If I place an alias to an application located in /Applications on a user's desktop, is it possible to prevent the user from removing that alias?
Currently most of our users have admin privileges so I understand that this might make it impossible or difficult but I've been tasked by the powers that be to try to make this work. Somewhere down the road our users might not have admin privileges but that's not a done deal yet and could be awhile. The alias I'm referring to is for an application to summon public safety...more or less something like a 911 app. It's important to try to keep it on the desktop.
Currently most of our users have admin privileges so I understand that this might make it impossible or difficult
Yes, unfortunately with admin rights there really isn't going to be any real way to stop them from deleting it. You can make it difficult to do, or have some mechanism in place that checks to see if the alias is there and if it isn't, recreates it (likely annoying your users in the process) but there won't be any way to truly prevent them from removing it.
If you ever get to the point that your users don't have local admin rights, then your options open up considerably.
If you need any pointers on some ways to make it a bit less easy to remove the aliases, post back and I can show a few options.
You might consider the system immutable flag on the alias. It can resist the UI, sudo rm and rm by root, unless the flag is reversed, before the file can be acted upon, unlike "Locked" in Finder or user immutable. Of course the user can still remove the flag, but it would involve more work than clicking Continue.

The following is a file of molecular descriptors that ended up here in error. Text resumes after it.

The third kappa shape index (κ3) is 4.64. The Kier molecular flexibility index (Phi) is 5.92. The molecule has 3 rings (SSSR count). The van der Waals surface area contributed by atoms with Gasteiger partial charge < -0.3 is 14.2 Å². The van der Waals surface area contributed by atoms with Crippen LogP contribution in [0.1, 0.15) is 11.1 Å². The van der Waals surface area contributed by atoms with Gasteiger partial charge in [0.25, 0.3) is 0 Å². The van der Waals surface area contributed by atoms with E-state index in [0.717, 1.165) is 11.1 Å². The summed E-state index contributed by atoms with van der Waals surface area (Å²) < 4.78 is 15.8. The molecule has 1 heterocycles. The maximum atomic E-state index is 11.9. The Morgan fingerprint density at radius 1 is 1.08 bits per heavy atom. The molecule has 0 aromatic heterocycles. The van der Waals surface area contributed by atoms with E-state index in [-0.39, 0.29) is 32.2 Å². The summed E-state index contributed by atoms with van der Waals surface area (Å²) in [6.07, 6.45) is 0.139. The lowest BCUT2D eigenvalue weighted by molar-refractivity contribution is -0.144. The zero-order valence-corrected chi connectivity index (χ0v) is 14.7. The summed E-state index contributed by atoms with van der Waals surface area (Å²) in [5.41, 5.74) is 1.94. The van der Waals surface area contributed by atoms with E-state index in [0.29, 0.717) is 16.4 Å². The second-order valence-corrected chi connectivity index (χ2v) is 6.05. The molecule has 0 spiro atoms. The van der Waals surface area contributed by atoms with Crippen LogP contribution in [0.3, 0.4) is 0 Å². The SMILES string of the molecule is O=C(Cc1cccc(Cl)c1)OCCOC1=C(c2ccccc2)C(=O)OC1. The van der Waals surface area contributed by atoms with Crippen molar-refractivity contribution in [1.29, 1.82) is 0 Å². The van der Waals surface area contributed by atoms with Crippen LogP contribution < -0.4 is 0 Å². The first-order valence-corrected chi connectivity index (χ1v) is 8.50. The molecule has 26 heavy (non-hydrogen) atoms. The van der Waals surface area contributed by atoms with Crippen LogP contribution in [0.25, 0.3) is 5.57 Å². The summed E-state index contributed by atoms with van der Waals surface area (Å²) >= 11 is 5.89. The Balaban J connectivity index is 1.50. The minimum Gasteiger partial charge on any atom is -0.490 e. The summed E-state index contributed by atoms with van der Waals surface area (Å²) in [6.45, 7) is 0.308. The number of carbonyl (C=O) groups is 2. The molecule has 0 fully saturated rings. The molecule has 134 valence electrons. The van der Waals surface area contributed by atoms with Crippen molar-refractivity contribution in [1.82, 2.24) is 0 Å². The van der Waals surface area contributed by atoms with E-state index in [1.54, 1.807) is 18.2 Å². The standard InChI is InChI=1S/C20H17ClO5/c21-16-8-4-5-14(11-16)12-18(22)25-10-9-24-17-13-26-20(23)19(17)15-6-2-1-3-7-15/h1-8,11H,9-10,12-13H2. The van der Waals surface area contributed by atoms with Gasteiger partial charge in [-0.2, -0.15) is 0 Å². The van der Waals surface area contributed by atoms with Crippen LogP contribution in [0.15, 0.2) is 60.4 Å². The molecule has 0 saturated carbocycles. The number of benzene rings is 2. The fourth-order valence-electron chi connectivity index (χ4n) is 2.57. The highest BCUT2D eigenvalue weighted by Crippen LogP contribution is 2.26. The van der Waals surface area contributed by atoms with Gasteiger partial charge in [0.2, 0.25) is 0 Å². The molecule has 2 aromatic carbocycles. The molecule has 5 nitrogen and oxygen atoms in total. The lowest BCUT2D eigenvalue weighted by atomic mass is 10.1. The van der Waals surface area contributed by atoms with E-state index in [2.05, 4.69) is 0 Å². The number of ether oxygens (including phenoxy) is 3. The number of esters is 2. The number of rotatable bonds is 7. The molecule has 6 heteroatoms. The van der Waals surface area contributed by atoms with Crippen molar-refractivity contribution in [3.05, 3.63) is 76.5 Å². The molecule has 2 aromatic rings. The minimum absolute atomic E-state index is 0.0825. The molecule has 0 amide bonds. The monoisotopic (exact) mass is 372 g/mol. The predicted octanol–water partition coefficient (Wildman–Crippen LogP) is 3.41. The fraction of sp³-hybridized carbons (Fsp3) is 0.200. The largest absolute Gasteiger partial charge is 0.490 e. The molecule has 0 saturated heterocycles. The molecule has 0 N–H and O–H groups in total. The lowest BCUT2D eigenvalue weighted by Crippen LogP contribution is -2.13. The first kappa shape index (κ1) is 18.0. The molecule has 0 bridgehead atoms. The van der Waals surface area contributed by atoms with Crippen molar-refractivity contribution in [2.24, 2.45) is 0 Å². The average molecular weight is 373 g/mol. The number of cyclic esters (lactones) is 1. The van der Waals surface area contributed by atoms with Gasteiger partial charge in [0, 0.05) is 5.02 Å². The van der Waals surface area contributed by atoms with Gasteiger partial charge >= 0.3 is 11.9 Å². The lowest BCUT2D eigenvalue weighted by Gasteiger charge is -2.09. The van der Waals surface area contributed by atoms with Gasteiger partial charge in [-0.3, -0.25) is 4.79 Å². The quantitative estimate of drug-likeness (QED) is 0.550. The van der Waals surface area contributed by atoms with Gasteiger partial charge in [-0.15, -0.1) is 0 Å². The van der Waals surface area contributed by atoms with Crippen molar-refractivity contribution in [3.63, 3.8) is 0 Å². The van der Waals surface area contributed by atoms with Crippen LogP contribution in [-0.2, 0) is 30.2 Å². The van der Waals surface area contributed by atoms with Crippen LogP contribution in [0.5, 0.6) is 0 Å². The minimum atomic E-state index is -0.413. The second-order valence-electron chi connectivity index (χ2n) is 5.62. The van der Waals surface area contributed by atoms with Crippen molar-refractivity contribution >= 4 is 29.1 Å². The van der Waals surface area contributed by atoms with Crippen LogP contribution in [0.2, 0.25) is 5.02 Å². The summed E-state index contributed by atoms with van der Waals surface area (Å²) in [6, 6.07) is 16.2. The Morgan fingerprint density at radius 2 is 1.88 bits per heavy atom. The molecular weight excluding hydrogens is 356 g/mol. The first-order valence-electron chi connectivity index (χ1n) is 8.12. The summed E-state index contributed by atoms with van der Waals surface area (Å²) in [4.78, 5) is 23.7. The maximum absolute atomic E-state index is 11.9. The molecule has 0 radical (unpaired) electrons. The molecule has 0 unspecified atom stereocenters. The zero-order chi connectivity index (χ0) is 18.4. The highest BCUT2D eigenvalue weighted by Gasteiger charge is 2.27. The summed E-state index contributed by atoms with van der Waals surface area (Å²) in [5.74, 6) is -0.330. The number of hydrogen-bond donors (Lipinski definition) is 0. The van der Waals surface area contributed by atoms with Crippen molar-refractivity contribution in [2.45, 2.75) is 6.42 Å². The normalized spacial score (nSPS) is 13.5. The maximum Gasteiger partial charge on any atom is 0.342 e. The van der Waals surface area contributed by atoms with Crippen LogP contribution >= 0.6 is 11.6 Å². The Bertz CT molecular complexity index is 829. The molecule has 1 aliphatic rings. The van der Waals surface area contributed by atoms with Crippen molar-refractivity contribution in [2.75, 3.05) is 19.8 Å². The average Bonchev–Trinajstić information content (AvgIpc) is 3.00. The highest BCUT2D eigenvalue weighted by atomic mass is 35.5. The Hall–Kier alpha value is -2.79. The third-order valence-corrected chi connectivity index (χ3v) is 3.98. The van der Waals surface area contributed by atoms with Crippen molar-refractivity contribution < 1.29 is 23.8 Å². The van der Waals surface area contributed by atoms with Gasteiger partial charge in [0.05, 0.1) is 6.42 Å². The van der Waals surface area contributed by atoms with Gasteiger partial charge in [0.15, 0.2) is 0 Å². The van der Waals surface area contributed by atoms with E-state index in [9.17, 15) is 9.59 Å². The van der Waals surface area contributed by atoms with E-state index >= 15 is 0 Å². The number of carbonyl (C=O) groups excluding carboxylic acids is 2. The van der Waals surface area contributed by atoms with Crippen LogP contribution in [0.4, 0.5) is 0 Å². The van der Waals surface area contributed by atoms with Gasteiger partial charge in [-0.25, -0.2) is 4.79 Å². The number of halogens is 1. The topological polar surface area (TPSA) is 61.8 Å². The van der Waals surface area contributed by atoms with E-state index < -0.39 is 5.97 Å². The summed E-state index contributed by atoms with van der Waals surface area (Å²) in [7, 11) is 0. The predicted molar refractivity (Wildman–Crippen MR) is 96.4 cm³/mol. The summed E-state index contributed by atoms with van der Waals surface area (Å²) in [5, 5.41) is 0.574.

The system immutable flag was one of the things I was thinking about when I posted before. It will make it more "work" to remove it, but not at all impossible if the user has local admin rights, and has decent knowledge on the command line or good Google-fu skills. Its really just a deterrent, not a perfect solution.
What I was thinking of really, was a LaunchDaemon that could run every so often and run a script that:
a) Checks to see if someone is logged in
b) Checks if the logged in user's Desktop has the requesite alias on it
c) If not, recreate the alias and lock it down with chown and chflags commands
If the alias is present, have the script just exit.
This would provide a way to add it back even if the user goes through the trouble of undoing the system immutable flag and removes it. Still not perfect, just because if they are persistent enough they can discover what keeps putting it back (the LaunchDaemon) and just disable/remove that as well. As you can see, with admin rights in all honesty, all bets are off on preventing users from making such modifications.
But the above would be about the closest I could see on enforcing this.
As @mm2270 said, a pretty simple way would be to simply have a policy or agent that checked and recreated the alias on some kind of schedule (probably login).
If you really want to get draconian and achieve something similar you could use a preconfigured dock instead and have it deployed as a profile that was enforced.
I'm looking into some of that and knew my answer would probably be at the command line or script where I'm not as strong as I'd like to be. I've considered the scheduled check and looking into that as well. I also considered the dock but I can't lock it down completely without a backlash and scheduling a check of it using dockutil would get annoying if the user removes it and the dock gets killed each time to replenish it.
I'm off tomorrow and next week so hopefully I remember this when I get back. lol